Just as important (and impressive) is the environmental variety and effects. Whether an abandoned village, decrepit mental hospital, or sewer system flowing with blood, the locations are nearly as unsettling as the creatures that inhabit them. The use of light and shadow – flashes of lightning, flickering lights, fires burning in the distance – is brilliant and reason enough to cause hesitation when exploring. And while there is the occasional texture pop-in, most noticeable during cut-scenes, it was never enough to detract from the rest of the game. 'The Evil Within' delivered a terrifying world that I'll not soon forget.
The Audio: Rating the Sound
Campy dialogue aside, 'The Evil Within' does a fantastic job with its sound design. Whether using a quality headset to localize the audio experience, or enjoying the game through high-end 7.1 surround sound, I was consistently impressed with the level of audio detail the game offered. Creaking doors, drips of blood, and creatures sneaking up on you are all realized with near perfect directional accuracy.
Adding to a high level of sound effect realism (you'll never look at a cantaloupe the same way again), is a musical score that seamlessly heightens the tension occurring on screen. Haunting violins and a somber piano signal your proximity to a save point, and the opening credits song, 'Long Way Down', perfectly sets the mood while rivaling the beautiful guitar work of Gustavo Santaolalla and the incredible recordings he did for Naughty Dog's 'The Last of Us'. The audio of 'The Evil Within' has raised the bar for sound design and will be a challenge for future games in a similar genre to meet or exceed.
'The Evil Within' provides the option to begin playing the game on either the Casual or Survival difficulty setting. During the game, the difficulty can be reduced if things become too overwhelming. Completing the game will unlock the Nightmare and Akumu (translated as Worst Dream) modes. Shinji Mikami has advised that playing on Akumu mode requires '…a high level of mental ability as well as technical ability'. Those looking for a greater challenge to an already difficult game are likely to embrace these additional modes as they become available.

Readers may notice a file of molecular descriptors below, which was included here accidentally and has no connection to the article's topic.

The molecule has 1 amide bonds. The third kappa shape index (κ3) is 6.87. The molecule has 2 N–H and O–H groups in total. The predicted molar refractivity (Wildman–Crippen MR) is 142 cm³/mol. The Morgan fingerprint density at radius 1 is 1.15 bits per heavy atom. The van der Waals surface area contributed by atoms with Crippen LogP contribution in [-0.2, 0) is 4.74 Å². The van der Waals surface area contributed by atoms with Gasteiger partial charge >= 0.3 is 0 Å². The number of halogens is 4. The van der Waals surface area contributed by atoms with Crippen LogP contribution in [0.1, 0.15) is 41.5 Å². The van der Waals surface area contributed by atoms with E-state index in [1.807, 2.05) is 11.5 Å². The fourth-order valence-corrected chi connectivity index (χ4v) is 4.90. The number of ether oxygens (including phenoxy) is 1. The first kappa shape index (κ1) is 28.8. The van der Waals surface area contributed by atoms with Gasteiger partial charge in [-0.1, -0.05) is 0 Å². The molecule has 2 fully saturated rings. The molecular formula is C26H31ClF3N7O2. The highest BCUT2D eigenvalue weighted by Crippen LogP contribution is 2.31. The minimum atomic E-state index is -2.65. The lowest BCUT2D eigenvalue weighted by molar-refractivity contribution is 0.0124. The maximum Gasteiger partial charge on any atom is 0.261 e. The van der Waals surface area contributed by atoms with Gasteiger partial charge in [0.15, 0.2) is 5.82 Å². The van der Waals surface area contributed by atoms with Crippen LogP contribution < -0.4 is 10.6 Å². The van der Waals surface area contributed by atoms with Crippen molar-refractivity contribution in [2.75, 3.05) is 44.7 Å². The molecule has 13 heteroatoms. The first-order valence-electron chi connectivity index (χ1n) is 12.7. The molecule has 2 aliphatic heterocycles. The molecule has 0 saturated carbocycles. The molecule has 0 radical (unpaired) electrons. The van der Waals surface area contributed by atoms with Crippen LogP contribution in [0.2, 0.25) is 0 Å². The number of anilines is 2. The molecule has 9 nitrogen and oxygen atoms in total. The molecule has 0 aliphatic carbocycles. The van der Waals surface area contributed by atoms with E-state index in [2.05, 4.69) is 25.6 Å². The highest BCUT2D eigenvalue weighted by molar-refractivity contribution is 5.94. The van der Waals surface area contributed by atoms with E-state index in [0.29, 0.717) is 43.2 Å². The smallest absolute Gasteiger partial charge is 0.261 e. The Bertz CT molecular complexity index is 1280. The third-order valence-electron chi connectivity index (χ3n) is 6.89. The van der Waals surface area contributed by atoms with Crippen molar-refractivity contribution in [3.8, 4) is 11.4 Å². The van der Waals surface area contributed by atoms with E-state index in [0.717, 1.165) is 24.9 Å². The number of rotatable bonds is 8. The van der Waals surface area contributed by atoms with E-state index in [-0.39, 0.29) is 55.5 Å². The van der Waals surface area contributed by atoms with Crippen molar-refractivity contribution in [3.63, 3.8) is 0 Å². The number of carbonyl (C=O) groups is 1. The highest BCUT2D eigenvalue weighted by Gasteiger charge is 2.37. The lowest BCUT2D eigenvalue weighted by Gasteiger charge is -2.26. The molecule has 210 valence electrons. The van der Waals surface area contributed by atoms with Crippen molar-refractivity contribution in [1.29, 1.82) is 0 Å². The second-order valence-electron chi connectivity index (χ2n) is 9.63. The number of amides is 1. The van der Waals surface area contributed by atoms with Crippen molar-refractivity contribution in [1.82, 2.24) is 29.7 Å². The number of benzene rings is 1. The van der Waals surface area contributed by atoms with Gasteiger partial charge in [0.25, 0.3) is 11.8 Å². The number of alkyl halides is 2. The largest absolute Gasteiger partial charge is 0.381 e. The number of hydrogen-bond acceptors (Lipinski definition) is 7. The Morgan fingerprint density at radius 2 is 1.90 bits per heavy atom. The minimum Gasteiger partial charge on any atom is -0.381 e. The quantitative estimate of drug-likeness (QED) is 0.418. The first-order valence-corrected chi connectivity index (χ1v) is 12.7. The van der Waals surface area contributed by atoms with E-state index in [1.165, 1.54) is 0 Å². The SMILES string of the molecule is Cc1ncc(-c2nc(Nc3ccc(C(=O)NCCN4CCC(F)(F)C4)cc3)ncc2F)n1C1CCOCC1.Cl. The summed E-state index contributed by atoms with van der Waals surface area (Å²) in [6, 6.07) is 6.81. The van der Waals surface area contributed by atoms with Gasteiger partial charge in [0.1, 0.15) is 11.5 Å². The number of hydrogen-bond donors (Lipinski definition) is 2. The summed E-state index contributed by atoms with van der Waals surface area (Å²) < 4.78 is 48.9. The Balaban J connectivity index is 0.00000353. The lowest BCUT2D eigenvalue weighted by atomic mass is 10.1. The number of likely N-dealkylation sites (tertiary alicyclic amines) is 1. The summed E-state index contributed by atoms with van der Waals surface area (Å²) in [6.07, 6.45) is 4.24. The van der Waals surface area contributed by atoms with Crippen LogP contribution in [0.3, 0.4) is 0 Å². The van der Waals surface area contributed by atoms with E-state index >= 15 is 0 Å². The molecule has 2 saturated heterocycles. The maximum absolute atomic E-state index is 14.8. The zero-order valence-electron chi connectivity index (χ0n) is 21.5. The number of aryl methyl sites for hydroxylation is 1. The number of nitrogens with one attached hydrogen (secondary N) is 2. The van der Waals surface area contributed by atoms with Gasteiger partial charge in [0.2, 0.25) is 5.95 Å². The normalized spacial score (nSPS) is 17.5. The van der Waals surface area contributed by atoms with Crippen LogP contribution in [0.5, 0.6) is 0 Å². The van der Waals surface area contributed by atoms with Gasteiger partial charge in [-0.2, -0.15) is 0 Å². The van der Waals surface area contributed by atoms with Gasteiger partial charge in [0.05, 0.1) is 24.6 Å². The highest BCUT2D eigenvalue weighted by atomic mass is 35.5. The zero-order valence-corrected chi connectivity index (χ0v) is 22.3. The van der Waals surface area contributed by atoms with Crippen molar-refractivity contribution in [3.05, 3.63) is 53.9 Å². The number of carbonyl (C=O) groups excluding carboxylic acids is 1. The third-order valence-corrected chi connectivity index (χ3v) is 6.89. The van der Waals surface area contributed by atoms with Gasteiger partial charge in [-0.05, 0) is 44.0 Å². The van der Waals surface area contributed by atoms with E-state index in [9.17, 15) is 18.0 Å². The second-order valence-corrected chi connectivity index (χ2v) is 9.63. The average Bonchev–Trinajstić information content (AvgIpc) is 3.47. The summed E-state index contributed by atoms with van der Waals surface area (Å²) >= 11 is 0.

I've been a fan of the horror genre for the majority of my life. From books and comics, to movies, video games, and board games, I'm always on the lookout for something to give me a good scare. However, I've never been a huge fan of the survival horror style of video game. Don't get me wrong, they're good fun, but I've always enjoyed those games that attempt to balance horror and action set pieces more. 'Dead Space 2', in my opinion, is nearly perfect. I was even a fan (albeit, in the minority) of 'Resident Evil 6'. While 'The Evil Within' walks a tightrope that straddles these two types of horror games, it occasionally leans a bit more toward the survival horror side of things. By mixing in some frustratingly difficult boss battles, the games veers off in the other direction. Although both styles of gameplay can be exceptionally fun and exciting, I would have ultimately preferred the game remain exclusively focused on one or the other. The gore and violence reaches a boiling point very early on and people who either take offence or have a weak stomach for such experiences should avoid 'The Evil Within' at all costs. Those looking to test their skills and enjoy an all-out blood bath need look no further.
- 7.1 LPCM